The dance label Ministry of Sound has sued Spotify over alleged copyright infringement carried out by its users, according to a report in The Guardian.
This looks like it will be an interesting case. Obviously Spotify’s users can’t upload anything, so it’s not about that sort of copyright infringement, but rather about the creation of playlists. Ministry of Sound is a popular purveyor of clubland compilations – which are not available on Spotify — and it’s the replication of those track listings as user-generated Spotify playlists that is the issue.
Ministry of Sound’s awesomely-named CEO, Lohan Presencer, told The Guardian that “there has been a brick wall from Spotify” despite the label’s requests to have the offending playlists taken down. Some of the playlists apparently mention “Ministry of Sound” in the title.
Spotify is yet to comment but, in a statement, Presencer said:
“After several rounds of legal letters, this dispute will now be settled in court. We believe we have a clear cut case.
“After 20 years and more than 50 million album sales, the value and creativity in our compilations are self-evident. We aim to ensure that our creativity is protected and respected.”
The label is no stranger to litigation. In 2010 it was one of the first copyright holders in the UK to threaten thousands of internet users over the illegal downloading of its music – it dropped the action after ISP giant BT fought back.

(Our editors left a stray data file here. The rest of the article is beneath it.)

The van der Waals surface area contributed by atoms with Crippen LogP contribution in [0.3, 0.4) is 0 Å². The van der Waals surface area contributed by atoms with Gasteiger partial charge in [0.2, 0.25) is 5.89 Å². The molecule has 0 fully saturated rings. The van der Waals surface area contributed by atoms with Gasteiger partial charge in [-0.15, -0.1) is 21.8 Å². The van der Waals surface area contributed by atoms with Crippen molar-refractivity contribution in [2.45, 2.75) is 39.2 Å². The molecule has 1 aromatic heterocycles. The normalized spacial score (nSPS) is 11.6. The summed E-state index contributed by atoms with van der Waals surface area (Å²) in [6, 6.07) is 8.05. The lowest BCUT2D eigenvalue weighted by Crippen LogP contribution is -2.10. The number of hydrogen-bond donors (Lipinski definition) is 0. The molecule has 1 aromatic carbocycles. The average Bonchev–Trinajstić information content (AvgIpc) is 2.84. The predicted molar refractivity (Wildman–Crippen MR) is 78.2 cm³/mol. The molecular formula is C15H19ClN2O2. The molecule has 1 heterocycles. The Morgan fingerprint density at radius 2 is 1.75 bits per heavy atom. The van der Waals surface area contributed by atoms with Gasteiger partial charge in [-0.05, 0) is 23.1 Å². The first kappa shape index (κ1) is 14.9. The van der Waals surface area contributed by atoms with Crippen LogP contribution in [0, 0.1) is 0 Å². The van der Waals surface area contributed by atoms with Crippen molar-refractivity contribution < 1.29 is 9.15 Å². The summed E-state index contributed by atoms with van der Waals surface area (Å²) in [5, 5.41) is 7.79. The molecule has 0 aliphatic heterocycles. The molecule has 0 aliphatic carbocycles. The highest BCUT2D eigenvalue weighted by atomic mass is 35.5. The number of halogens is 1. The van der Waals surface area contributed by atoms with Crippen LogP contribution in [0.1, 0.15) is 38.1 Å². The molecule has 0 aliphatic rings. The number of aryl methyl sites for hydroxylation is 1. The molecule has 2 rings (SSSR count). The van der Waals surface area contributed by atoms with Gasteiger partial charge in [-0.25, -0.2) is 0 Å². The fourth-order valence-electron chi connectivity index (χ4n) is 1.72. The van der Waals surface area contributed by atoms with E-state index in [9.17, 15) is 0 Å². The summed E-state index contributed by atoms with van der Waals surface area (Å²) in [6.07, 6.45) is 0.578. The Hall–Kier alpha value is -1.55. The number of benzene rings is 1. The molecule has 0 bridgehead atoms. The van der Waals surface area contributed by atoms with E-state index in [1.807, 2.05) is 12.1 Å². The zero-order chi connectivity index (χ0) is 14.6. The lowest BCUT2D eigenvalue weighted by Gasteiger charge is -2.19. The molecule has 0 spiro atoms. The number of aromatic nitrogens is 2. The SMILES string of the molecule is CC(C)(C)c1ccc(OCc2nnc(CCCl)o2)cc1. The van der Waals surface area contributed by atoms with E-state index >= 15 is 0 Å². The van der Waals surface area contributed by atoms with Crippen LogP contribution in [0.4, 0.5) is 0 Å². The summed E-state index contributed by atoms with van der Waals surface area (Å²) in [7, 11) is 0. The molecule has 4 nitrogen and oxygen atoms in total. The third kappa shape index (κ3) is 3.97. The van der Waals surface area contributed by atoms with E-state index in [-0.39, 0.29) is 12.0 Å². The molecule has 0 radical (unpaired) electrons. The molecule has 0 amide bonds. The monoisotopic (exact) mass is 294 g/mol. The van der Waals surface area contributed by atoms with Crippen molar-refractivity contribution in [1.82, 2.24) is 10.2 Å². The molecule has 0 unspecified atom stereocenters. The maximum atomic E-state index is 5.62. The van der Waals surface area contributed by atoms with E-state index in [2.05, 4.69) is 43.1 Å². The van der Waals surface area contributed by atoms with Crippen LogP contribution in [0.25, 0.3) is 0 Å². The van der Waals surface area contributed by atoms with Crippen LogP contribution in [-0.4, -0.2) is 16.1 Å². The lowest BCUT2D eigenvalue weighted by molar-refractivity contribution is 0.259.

This time, according to The Guardian, Ministry of Sound’s suit follows a breakdown of licensing talks between the label and Spotify – the problem here seems to be the licensing deals that the Ministry of Sound itself has struck with the publishers of the songs that appear on its compilations, which do not permit streaming.
Interestingly, one of Presencer’s main arguments in the Spotify case is that Ministry of Sound is a curator, and failure to stop Spotify’s users from replicating its playlists “opens up the floodgates to anybody who wants to copy what a curator is doing.” That said, I’d imagine there are plenty of arguments against Ministry of Sound’s case, chief among them the fact that playlists aping the label’s track ordering won’t actually result in straight copies of those compilations — the albums involve a degree of mixing as well as ordering.
But it’s worth keeping an eye on this one. There are a lot of user-generated curation models around these days, so it’s a case that could potentially have wide-ranging implications.